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World


Darfur in 2013 Sounds Awfully Familiar

Darfur, 10 years later. And nothing changed.

Asiya Tahir, 20, had her 4-month-old baby, Mariam, on her back in April when three armed men in Sudanese military uniforms seized her and her sister at a well in Darfur.  The soldiers beat Asiya and then — according to both sisters who were interviewed separately — pulled Mariam off her back and laughingly checked to see if she was a boy or a girl. Grabbing Mariam by one arm, a soldier flung her into the distance. “You’re lucky she’s a girl,” Asiya remembers one of the soldiers saying. “If that were a boy, we would have cut his throat.” Mariam survived the throw but still has health problems from it. That’s Darfur this year, as Sudan’s state-sponsored genocidal machinery revs up again.

Full article here.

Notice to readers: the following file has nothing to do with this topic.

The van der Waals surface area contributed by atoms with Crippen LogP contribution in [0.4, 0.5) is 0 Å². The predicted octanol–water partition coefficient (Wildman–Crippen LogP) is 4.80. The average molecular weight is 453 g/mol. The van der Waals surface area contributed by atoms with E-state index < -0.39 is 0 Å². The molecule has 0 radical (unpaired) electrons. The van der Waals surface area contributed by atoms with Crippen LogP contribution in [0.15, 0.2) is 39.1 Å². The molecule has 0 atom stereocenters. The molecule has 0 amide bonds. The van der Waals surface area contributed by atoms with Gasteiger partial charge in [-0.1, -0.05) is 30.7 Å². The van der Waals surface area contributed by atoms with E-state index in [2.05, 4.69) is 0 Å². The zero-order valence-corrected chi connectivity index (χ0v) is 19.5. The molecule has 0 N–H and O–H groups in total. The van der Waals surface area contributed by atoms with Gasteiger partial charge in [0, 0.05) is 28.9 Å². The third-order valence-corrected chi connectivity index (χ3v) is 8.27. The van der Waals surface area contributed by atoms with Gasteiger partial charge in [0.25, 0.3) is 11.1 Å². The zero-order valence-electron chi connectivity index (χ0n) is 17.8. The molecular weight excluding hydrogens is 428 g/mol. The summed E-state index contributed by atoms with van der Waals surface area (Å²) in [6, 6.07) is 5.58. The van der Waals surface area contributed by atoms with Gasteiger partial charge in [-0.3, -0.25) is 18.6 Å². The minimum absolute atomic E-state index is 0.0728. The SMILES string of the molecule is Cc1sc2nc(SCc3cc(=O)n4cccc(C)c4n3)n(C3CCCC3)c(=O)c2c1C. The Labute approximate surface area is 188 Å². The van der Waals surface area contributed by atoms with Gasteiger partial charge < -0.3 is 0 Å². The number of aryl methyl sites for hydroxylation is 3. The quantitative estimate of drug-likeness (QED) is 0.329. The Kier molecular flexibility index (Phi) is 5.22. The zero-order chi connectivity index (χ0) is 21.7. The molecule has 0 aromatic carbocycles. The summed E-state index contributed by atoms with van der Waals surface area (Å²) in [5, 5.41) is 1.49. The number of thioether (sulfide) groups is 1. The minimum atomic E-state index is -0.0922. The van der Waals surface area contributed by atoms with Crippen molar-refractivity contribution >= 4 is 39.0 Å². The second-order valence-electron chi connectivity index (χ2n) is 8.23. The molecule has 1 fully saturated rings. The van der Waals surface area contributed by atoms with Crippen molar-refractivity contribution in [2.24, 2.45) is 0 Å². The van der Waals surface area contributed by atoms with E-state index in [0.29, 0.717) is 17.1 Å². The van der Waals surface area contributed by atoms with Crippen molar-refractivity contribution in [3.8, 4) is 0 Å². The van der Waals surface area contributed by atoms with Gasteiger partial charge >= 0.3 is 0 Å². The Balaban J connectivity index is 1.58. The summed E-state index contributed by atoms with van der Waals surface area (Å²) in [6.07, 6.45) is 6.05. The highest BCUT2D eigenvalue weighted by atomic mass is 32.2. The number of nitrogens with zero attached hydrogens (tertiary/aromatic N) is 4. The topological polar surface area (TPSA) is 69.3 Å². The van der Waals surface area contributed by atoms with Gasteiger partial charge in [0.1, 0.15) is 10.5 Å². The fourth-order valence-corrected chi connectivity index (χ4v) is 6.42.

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Misc.




President Obama’s remarks on Trayvon Martin

'Trayvon Martin could have been me 35 years ago...'

President Obama discussed the George Zimmerman acquittal in the killing of teenager Trayvon Martin during a surprise appearance at the White House briefing on Friday.

“You know, when Trayvon Martin was first shot, I said that this could have been my son. Another way of saying that is Trayvon Martin could have been me 35 years ago. And when you think about why, in the African- American community at least, there’s a lot of pain around what happened here, I think it’s important to recognize that the African- American community is looking at this issue through a set of experiences and a history that — that doesn’t go away…”